« Reply #1607 on: April 06, 2017, 08:32:22 AM »
Awesome thread!

FIRE is 10-12 years away for me, but when I do finally quit I definitely want people saying, 'Wow, now that guy got canned!'.

A few years ago, the company I worked at was purchased and they proceeded to fire my whole department (~100 people). So one of the fired employees says goodbye to everyone, calmly steps out the door, and sets an SVP's car on fire. It was glorious.

That's a way to go out in a blaze of glory.   But I'm wondering about your user name...is it far from early retirement or far from burning a VP's car?

Cannot Wait!

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Re: Epic FU money stories
« Reply #1608 on: April 06, 2017, 08:47:47 AM »
sets an SVP's car on fire

Wrong FIRE! Damage like that doesn't suggest that the perpetrator had much confidence in their economic position without that job, quite the opposite. I mean I like Office Space as much as the next guy or gal, but I can't help but think that this is the exact opposite of what most people find inspiring about this thread.

Inspiring? No.  Epic?  Hell yeah!

farfromfire

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Re: Epic FU money stories
« Reply #1609 on: April 06, 2017, 11:44:03 AM »
Awesome thread!

FIRE is 10-12 years away for me, but when I do finally quit I definitely want people saying, 'Wow, now that guy got canned!'.

A few years ago, the company I worked at was purchased and they proceeded to fire my whole department (~100 people). So one of the fired employees says goodbye to everyone, calmly steps out the door, and sets an SVP's car on fire. It was glorious.

That's a way to go out in a blaze of glory.   But I'm wondering about your user name...is it far from early retirement or far from burning a VP's car?
Both, unfortunately. Retirement is 10-12 years away, and I suspect that I should be at that FU money stage before setting fire to anything.

RyanAtTanagra

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Re: Epic FU money stories
« Reply #1610 on: April 06, 2017, 11:45:43 AM »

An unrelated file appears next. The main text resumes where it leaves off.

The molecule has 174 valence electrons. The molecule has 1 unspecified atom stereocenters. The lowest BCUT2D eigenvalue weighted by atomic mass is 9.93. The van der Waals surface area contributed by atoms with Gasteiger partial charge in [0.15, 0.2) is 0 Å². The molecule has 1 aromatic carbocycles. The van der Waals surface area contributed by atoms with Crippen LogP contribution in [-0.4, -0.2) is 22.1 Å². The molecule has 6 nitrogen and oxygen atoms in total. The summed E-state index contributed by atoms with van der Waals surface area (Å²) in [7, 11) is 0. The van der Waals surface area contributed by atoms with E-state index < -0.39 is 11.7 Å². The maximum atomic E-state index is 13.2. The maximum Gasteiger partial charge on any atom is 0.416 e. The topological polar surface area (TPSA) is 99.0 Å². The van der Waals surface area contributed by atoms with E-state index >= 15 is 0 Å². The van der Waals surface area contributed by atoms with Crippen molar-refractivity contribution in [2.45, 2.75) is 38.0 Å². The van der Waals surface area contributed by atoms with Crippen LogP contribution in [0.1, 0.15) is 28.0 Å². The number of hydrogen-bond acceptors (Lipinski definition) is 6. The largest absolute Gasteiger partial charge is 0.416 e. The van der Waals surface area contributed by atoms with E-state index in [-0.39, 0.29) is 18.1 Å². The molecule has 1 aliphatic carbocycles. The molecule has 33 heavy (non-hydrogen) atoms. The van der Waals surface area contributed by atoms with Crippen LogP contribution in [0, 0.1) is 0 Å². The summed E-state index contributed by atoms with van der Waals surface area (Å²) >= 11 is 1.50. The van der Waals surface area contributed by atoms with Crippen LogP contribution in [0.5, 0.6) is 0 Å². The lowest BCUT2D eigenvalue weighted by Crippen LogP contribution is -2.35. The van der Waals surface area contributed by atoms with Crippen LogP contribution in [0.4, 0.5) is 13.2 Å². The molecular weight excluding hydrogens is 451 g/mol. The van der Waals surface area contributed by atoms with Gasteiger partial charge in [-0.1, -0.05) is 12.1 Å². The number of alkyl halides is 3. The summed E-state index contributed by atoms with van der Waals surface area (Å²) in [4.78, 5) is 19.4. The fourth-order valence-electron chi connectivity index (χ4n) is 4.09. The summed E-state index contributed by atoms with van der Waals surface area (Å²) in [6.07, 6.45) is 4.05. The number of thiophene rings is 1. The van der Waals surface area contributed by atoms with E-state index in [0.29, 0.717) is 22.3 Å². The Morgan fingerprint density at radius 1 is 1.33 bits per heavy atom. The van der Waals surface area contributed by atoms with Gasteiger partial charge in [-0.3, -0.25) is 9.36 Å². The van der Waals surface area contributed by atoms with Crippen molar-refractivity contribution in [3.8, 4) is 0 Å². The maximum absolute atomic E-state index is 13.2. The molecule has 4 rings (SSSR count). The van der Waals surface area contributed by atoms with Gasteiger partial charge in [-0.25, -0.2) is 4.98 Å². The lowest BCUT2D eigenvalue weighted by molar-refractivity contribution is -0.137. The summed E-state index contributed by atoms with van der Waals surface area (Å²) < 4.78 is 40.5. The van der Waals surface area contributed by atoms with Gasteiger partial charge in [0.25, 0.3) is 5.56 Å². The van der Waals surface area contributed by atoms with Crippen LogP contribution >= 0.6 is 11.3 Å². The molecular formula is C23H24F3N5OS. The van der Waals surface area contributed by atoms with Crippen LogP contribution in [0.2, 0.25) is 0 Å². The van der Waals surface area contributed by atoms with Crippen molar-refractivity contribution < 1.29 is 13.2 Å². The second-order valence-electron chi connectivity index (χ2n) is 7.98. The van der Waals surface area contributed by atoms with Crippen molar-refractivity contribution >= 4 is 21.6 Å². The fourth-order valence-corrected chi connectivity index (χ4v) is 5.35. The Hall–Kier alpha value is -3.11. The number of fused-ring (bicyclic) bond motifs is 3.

Both, unfortunately. Retirement is 10-12 years away, and I suspect that I should be at that FU money stage before setting fire to anything.

Wrong mindset, as a great man said, if you're good at something never do it for free.  Fire for hire as a faster path to FIRE!

With This Herring

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Re: Epic FU money stories
« Reply #1611 on: April 19, 2017, 12:39:14 PM »
Wow, what a great batch of FU stories!  Good job, dogboyslim!

I have had to tell him off when he decided to wear thongs to a club because of their dress code.

I think a translation is needed here.

Thongs is Australian for flip-flops (Thanks Quora, just read this there).

Sydneystache, Thongs in American is extremely minimalist underwear. Do a google search and see the images ;-)

A Thong is the underwear,   Thongs is a pair of flip flops.     I fortunately did not confuse the two on first reading.

If your buddy is wearing thongs, the underwear, it might defeat the purpose :-)

Signs as--- Temporary Deputy Grammar Sheriff.

Though I recognize that "thongs" can refer to certain sandals, it's always nice to get clarification.  :)  After all, my first thought was that he was going to wear his blue leather thong on Friday night and his green satin thong on Saturday night.  (See also "banana hammock," but not if you are at work.)  And I do have female friends who wear thongs (thong-style pants/panties) under their pants (trousers) on a regular basis.

albireo13

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Re: Epic FU money stories
« Reply #1612 on: April 19, 2017, 12:53:08 PM »
thongs .. AKA butt-floss

Livingthedream55

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Re: Epic FU money stories
« Reply #1613 on: April 20, 2017, 07:08:31 AM »
I dress very casually on occasion and have gotten looks like that on occasion.  No one has ever refused me service though.

On the other hand, having $1M+ in a bank savings account is not very mustachian.
I've pull out large amounts, dressed in a old biker jacket, nary a blink, didn't even ask for photo ID (had a bank card). 
It was going to a cashier's check and I think I had to sign for it.

$1M might be a small fraction of his stuff (cash allocation)?

I think he had $8M with the bank altogether. The manager at the new bank says "first" check:

Quote
"The first check he brought me was for $1 million,"


I got the story via /r/MaliciousCompliance. I like that version a little better and it has more details.

Quote
Sorry if this is a repeat. I just stumbled across this sub and immediately thought of a story I read in the Spokane Spokesman-Review about 30 years ago. I looked for the original, but could only find this Washington Post article

The original article had many more satisfying details, and it's likely my memory has added some. For example, I remember the parking fee being 50 cents, not 60.

Anyway, weathered looking guy wearing old jeans and a wrinkled shirt had just cashed a check at a downtown Spokane bank. Spokane had paid parking, but you could get your ticket validated at downtown businesses. With enough validation, parking was free.

As he's leaving, he remembers he didn't get his parking stub validated. He gets back in line and asks the teller to validate the stub.